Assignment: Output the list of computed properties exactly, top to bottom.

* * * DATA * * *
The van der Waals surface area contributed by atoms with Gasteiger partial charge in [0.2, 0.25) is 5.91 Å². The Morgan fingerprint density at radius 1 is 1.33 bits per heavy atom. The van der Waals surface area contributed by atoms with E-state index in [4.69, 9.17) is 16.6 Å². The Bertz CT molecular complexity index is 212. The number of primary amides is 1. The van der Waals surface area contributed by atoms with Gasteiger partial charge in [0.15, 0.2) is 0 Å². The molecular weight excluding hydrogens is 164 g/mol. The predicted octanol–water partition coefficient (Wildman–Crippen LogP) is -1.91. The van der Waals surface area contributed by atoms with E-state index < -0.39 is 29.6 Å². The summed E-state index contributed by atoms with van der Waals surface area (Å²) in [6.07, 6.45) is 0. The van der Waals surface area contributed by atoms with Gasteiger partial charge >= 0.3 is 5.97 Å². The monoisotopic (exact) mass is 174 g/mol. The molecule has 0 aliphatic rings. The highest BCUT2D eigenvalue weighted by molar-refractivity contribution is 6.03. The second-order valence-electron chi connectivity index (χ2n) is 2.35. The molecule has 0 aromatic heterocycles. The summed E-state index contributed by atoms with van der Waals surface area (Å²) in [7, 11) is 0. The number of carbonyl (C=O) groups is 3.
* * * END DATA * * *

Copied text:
The van der Waals surface area contributed by atoms with Gasteiger partial charge in [0.2, 0.25) is 5.91 Å². The Morgan fingerprint density at radius 1 is 1.33 bits per heavy atom. The van der Waals surface area contributed by atoms with E-state index in [4.69, 9.17) is 16.6 Å². The Bertz CT molecular complexity index is 212. The number of primary amides is 1. The van der Waals surface area contributed by atoms with Gasteiger partial charge in [0.15, 0.2) is 0 Å². The molecular weight excluding hydrogens is 164 g/mol. The predicted octanol–water partition coefficient (Wildman–Crippen LogP) is -1.91. The van der Waals surface area contributed by atoms with E-state index < -0.39 is 29.6 Å². The summed E-state index contributed by atoms with van der Waals surface area (Å²) in [6.07, 6.45) is 0. The van der Waals surface area contributed by atoms with Gasteiger partial charge >= 0.3 is 5.97 Å². The monoisotopic (exact) mass is 174 g/mol. The molecule has 0 aliphatic rings. The highest BCUT2D eigenvalue weighted by molar-refractivity contribution is 6.03. The second-order valence-electron chi connectivity index (χ2n) is 2.35. The molecule has 0 aromatic heterocycles. The summed E-state index contributed by atoms with van der Waals surface area (Å²) in [7, 11) is 0. The number of carbonyl (C=O) groups is 3.